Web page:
Can DVT be prevented?
If you have risk factors for DVT, taking steps to control them can reduce your risk of developing dangerous blood clots in your veins:
- Get the help you need to quit smoking
- Reduce your weight if you are obese (calculate my BMI)
- Get regular exercise – at least 30 minutes a day 5 or more days a week
- Get your blood pressure under control
- Eat a heart-healthy diet with plenty of fish, fruit, and vegetables and less red meat and processed food
- See your doctor for regular checkups
You can also take precautions when you travel to avoid triggering a blood clot. During long trips, it may help to:
- Get up and walk around as much as possible
- If you are driving, stop every hour or so to walk around
- Move your legs and stretch to promote blood flow in your calves
- raise and lower your heels while keeping your toes on the floor raise and lower your toes while keeping you heels on the floor tighten and release your calf and thigh muscles
- Wear loose, comfortable clothing
- Stay hydrated
- Your doctor may recommend that you wear compression stockings or take blood
thinning medications before a long trip
Preventing Another DVT
Women who have already suffered a DVT or PE are at high risk for another in the future. If you have already had a DVT or PE, the same healthy lifestyle changes that reduce your risk of a first DVT can reduce your risk of second event. You may also need to take special precautions to prevent blood clots.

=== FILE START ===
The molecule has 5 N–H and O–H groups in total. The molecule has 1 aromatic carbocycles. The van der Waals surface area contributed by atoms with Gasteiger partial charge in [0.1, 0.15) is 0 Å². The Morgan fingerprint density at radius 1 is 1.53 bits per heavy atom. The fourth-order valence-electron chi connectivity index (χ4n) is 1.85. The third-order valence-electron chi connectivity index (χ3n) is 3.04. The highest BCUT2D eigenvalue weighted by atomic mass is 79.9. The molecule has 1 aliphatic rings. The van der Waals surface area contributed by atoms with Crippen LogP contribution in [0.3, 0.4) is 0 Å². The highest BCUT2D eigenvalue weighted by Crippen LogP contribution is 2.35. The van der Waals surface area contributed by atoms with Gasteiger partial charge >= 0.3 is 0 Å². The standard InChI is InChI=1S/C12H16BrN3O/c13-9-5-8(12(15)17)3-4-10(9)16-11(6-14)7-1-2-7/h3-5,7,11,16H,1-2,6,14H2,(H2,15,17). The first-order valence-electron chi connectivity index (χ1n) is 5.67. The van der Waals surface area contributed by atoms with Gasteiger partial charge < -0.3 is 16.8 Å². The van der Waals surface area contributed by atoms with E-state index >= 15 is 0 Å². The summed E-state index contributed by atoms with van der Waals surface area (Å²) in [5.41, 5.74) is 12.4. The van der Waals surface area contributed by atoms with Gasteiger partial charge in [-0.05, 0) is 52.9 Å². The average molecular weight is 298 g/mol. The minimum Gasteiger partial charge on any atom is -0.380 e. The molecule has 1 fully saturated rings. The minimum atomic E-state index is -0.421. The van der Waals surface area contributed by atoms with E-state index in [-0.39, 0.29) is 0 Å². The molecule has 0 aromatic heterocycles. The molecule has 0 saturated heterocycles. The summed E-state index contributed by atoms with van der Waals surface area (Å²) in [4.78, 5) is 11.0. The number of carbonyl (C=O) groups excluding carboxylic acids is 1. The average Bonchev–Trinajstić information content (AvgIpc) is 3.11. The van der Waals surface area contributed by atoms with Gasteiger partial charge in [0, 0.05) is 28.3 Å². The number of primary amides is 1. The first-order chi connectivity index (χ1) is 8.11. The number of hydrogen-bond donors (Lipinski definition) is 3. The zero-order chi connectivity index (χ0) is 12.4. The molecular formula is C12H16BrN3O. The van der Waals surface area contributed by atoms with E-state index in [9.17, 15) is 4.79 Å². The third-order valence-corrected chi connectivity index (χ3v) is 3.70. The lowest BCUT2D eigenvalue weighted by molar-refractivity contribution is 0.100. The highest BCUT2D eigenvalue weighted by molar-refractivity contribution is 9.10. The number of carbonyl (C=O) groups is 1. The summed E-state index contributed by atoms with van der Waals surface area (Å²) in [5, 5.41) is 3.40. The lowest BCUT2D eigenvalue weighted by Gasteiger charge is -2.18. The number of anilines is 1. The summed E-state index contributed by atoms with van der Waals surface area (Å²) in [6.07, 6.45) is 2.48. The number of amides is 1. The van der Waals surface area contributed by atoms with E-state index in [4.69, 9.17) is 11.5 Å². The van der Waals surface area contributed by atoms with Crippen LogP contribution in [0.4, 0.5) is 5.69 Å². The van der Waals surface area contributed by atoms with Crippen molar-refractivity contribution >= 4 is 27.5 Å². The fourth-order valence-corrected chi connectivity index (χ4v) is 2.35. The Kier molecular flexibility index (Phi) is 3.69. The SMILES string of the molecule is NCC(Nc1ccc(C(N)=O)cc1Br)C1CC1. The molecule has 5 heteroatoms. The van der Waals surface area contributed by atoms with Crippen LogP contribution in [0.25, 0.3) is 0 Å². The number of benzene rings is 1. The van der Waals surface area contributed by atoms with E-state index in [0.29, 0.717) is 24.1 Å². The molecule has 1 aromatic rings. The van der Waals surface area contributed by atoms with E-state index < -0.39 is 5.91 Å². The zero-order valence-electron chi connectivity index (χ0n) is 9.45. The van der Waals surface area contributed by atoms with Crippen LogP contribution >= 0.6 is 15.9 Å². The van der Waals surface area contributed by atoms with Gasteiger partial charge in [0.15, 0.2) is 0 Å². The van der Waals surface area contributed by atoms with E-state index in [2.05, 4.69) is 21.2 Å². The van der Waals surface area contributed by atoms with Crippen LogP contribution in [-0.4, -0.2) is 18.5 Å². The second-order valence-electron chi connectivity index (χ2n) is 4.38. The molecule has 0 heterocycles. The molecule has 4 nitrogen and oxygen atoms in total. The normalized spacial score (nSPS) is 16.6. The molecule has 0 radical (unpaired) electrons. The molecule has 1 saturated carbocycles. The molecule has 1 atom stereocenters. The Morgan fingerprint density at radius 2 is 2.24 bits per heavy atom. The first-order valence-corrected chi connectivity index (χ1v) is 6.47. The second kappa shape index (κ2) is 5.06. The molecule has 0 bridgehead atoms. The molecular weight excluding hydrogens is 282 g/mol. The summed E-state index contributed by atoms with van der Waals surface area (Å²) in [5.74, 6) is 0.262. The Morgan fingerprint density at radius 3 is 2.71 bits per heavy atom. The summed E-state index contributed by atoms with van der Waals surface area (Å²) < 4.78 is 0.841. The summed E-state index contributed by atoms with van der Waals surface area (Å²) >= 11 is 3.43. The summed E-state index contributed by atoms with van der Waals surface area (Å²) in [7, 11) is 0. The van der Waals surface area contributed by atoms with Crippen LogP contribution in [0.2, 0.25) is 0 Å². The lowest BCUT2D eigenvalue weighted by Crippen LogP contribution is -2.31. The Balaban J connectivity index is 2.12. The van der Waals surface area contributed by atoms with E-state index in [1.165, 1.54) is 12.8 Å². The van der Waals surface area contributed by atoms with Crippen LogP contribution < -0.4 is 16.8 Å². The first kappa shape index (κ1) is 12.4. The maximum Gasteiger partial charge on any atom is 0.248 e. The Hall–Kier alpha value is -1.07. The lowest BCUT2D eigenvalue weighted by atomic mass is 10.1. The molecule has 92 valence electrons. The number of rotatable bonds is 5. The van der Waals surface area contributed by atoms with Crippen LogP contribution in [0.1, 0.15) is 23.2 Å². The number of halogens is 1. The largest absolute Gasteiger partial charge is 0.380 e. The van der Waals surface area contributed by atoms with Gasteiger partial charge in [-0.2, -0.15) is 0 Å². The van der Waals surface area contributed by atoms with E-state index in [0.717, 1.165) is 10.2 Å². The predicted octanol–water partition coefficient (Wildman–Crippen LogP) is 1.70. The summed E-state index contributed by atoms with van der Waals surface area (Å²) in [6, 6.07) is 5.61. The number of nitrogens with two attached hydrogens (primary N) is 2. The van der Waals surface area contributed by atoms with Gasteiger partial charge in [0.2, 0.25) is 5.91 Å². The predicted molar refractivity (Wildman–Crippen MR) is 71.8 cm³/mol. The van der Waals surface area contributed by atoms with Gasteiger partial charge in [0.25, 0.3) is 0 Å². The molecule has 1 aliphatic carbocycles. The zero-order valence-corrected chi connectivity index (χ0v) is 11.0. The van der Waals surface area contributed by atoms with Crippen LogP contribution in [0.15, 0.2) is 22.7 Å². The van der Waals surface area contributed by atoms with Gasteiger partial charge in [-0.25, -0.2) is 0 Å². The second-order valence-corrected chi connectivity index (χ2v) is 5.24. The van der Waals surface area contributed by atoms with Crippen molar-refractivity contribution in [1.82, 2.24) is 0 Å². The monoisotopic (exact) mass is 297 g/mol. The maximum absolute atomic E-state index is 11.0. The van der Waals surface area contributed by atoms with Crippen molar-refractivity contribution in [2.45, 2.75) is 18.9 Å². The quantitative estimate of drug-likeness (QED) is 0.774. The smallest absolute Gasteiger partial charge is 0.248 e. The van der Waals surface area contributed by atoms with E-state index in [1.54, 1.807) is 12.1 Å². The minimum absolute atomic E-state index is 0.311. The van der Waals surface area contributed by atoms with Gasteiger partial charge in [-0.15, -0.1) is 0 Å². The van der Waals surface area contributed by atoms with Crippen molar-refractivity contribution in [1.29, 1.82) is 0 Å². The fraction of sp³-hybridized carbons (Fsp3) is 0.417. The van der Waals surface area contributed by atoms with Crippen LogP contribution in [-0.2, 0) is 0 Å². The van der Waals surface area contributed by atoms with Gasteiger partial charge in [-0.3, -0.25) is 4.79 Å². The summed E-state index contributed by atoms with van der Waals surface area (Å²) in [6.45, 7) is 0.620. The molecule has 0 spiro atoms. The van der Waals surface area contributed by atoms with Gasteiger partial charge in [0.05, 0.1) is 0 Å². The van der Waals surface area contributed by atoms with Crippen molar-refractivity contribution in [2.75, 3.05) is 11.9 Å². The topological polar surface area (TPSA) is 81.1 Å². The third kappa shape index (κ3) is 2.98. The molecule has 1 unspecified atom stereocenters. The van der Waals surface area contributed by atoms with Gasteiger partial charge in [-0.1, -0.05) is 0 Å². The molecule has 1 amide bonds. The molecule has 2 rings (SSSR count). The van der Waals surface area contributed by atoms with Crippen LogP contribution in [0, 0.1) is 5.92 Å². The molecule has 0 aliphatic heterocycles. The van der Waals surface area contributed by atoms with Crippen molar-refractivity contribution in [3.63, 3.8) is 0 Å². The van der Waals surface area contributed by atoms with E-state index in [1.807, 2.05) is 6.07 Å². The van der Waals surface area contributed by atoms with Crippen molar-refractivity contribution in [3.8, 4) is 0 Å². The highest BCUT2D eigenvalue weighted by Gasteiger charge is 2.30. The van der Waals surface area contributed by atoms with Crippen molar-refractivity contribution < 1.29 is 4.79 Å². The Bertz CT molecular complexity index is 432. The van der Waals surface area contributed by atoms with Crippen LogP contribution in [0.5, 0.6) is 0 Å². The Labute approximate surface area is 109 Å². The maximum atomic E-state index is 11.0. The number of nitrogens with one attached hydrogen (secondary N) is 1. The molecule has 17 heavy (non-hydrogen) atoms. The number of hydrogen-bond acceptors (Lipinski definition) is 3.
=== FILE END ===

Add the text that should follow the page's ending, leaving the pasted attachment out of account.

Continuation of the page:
Blood thinning drugs are given to most women and men for 3 to 12 months after their first DVT. You may need to take blood thinners for the rest of your life if you are at high risk for blood clots, including if you have genetic blood clotting problems, cancer, or have had two or more episodes of DVT in the past.
You may also be advised to wear graduated compression stockings and do leg exercises to relieve symptoms and decrease the risk of future clots and chronic vein disease. Compression stockings can cut the risk of CVI in half in women who have suffered a DVT.
Hospitalization and surgery increase your risk of suffering a DVT, especially if you have had one before. Many women and men at high risk for DVT do not receive proven preventive treatment, such as blood thinning drugs: one study of 2,017 hospitalized patients found that only 32% received proper prevention measures. Women are less likely than men (21% less likely in one study) to receive treatment to prevent DVT.
Because healthcare providers often overlook proven DVT prevention strategies, women at risk need to be proactive to ensure they receive the best possible care. Talk to your doctors or nurses about your blood clot history and ask them how you can lower your risk of blood clots. Blood thinners before and after surgical procedures can help prevent clots—ask your doctor what precautions she or he is taking to prevent a DVT during your recovery. If you need prolonged bed rest, intermittent compression therapy, in which an air pump is used to squeeze your legs and move blood through the veins, can also prevent DVT. After surgery or an illness, get up and start moving around as soon as possible.